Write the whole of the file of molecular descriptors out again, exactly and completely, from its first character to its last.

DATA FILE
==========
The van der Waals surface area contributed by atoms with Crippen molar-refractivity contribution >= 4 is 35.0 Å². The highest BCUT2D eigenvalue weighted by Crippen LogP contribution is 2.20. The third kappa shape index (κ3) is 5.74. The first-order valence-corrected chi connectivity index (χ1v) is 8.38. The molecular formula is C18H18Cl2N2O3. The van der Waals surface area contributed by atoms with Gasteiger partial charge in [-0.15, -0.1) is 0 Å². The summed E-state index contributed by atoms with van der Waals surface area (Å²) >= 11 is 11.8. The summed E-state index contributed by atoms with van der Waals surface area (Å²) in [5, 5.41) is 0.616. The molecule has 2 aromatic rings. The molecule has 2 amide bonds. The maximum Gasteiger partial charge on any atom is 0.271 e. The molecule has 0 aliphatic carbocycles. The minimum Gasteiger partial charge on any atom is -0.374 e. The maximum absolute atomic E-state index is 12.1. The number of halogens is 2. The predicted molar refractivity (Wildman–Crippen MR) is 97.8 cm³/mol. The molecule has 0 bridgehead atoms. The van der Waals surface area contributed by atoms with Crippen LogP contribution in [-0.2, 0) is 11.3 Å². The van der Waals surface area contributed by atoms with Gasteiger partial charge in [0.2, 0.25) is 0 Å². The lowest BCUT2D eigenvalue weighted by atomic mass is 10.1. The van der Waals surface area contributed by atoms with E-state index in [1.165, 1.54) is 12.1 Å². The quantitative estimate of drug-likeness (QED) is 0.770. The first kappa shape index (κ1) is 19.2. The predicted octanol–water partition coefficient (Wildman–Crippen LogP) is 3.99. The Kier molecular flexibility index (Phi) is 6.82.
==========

The van der Waals surface area contributed by atoms with Crippen molar-refractivity contribution >= 4 is 35.0 Å². The highest BCUT2D eigenvalue weighted by Crippen LogP contribution is 2.20. The third kappa shape index (κ3) is 5.74. The first-order valence-corrected chi connectivity index (χ1v) is 8.38. The molecular formula is C18H18Cl2N2O3. The van der Waals surface area contributed by atoms with Gasteiger partial charge in [-0.15, -0.1) is 0 Å². The summed E-state index contributed by atoms with van der Waals surface area (Å²) >= 11 is 11.8. The summed E-state index contributed by atoms with van der Waals surface area (Å²) in [5, 5.41) is 0.616. The molecule has 2 aromatic rings. The molecule has 2 amide bonds. The maximum Gasteiger partial charge on any atom is 0.271 e. The molecule has 0 aliphatic carbocycles. The minimum Gasteiger partial charge on any atom is -0.374 e. The maximum absolute atomic E-state index is 12.1. The number of halogens is 2. The predicted molar refractivity (Wildman–Crippen MR) is 97.8 cm³/mol. The molecule has 0 bridgehead atoms. The van der Waals surface area contributed by atoms with Crippen LogP contribution in [-0.2, 0) is 11.3 Å². The van der Waals surface area contributed by atoms with Gasteiger partial charge in [0.2, 0.25) is 0 Å². The lowest BCUT2D eigenvalue weighted by atomic mass is 10.1. The van der Waals surface area contributed by atoms with E-state index in [1.165, 1.54) is 12.1 Å². The quantitative estimate of drug-likeness (QED) is 0.770. The first kappa shape index (κ1) is 19.2. The predicted octanol–water partition coefficient (Wildman–Crippen LogP) is 3.99. The Kier molecular flexibility index (Phi) is 6.82.